Republican idiocy

Tuesday Twitter roundup

Greensboro tells Trudy, "We'll see you in court."

Federal court, no less. I can't wait to hear what the judge says when they tell him what went on in the Caucus meeting where a bunch of lawmakers were forced to change their votes is "Top Secret" and they don't have to tell him what was said. ;)

Tillis' rhetoric degenerates into absurdity

Taking advantage of the bullshit pulpit:

But Tillis quickly added: "Just because Greece chooses to remain in the Euro doesn't mean things can go on as they were. The Greek government has to make major changes in its spending policy and entitlements. When I was speaker in North Carolina, the state was gripped with a deficit and we made a fundamental policy decision to adopt austerity budgets for four years.

"Today, we have one of the best performing economies in the U.S. and our unemployment dropped from 10.6 percent to 6.4 percent. Greece could learn from North Carolina."

Dude, if the Greek government even tried to pull some of the crap Republicans in the Legislature have done to the people here, they would be dragged out into the street and flayed alive.

Profiles in idiocy: Pot, meet kettle

Art Pope.jpg

Silver spoon-fed behind-the-scenes instigator criticizes another's public speaking capabilities:

Before that lunch, Walker met privately with about 30 high-capacity donors, including North Carolina retail magnate Art Pope, a major conservative benefactor with strong ties to billionaire brothers Charles and David Koch. “He’s not the most charismatic speaker, but I don’t think people are looking for the most charismatic,” said Pope, who said that he has not chosen a 2016 favorite but said he is seriously considering Walker.

Yeah, when you get ready to bundle your checks to get around contribution limits, don't forget that sister in Florida who has the horses...

Tuesday Twitter roundup

The bill that refused to be killed:

It's a city, you nitwit. A city in which each voter can (currently) cast a vote for a majority of council seats. The only prosperity that would result from taking away most of those votes and gerrymandering the rest would go into the pockets of those play golf in the middle of the week, not to those who play "do I get to eat today." I realize those are the only people you care about, which is probably one big reason why there are only 19% registered Republicans in Greensboro.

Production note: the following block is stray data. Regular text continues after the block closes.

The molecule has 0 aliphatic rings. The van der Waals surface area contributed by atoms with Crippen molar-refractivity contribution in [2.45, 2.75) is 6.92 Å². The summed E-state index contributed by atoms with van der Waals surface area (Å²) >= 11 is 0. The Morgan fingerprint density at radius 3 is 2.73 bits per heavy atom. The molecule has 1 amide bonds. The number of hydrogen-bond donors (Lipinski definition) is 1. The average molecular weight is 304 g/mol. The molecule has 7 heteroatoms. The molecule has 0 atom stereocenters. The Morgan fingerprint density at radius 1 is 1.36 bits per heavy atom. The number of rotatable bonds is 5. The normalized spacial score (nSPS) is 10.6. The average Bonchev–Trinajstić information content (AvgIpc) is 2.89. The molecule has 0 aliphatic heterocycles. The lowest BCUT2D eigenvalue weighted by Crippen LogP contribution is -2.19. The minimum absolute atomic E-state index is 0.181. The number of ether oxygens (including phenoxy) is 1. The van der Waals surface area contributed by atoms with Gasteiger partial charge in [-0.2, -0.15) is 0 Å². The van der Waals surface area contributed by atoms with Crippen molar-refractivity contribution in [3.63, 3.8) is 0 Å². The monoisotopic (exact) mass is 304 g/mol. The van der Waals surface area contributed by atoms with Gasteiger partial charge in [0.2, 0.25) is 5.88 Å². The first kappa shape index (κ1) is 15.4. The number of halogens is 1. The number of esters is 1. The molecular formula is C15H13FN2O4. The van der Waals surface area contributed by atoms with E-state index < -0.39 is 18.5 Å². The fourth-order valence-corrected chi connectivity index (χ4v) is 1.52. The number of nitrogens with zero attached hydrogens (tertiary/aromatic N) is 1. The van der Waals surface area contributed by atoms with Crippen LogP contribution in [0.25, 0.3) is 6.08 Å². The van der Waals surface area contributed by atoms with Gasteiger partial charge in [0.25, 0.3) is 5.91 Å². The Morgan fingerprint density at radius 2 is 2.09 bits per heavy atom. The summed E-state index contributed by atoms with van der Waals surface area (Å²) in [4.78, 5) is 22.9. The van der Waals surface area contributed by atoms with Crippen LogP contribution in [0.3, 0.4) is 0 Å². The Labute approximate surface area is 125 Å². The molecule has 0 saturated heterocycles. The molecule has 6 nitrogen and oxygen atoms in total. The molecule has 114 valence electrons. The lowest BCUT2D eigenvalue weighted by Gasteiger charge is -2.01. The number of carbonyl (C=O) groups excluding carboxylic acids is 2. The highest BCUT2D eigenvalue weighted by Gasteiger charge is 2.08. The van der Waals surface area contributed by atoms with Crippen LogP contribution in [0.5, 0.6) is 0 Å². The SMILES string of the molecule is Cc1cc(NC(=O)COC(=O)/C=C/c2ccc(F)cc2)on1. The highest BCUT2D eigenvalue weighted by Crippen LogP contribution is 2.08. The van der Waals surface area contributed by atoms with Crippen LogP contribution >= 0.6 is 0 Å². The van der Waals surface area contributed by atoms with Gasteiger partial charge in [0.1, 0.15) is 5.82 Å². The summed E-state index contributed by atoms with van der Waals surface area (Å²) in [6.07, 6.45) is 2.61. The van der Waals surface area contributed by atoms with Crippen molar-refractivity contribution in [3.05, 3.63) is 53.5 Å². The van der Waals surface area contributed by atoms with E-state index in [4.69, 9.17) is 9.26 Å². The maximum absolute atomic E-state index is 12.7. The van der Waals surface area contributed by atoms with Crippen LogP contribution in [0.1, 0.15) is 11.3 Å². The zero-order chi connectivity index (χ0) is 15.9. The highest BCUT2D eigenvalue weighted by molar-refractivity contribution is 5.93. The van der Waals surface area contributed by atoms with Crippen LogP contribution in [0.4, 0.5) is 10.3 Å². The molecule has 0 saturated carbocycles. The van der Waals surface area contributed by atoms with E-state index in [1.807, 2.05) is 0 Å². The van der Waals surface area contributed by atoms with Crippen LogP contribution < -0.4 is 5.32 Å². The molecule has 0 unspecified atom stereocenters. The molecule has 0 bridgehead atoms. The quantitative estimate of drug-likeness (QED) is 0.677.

Count Chocula wows NC GOP delegates

And all it took was a few strategically-placed uses of the word "abolish."

During the Texas senator's speech, he discussed wanting to reignite America's promise and he says that can be done by abolishing the IRS, Common Core and the Affordable Care Act. “There are about 90,000 employees at the IRS. We need to padlock that building and take everyone of them and put them on our Southern border,” he said.

Sen. Cruz also compared his campaign to President Ronald Reagan's in 1980 and said it will take a grassroots campaign to win.

If by "grassroots campaign" you mean uncovering every rock that hides a bat-shit crazy voter, then yes. That's what it will take. I can guarantee you one thing: If Cruz does happen to pull this whole Presidential thing off, within two years most Americans will be ready to close our Northern border for good.

Censorship on the NC Board of Education

Fresh from our in-box:

In April, Governor Pat McCrory nominated J. Todd Chasteen for a seat on the state Board of Education. Some critics have pointed out that Chasteen — who is a vice president and the chief legal officer at the Christian missionary group Samaritan's Purse – has no experience in public education.

In a June 3 letter to North Carolina lawmakers, NCAC expressed particular concern over Chasteen's role in the 2013 effort to remove Isabel Allende's acclaimed novel The House of the Spirits from the high school honors English curriculum in Watauga County schools.

Not a big fan of "slippery slope" arguments, but censorship is definitely an appropriate category for them. Sex has been an integral part of the human condition since long before we walked upright, and trying to understand how deeply it affects our lives is not only a healthy exercise, it's an imperative. And efforts to repress that learning will have consequences, some of them permanent.


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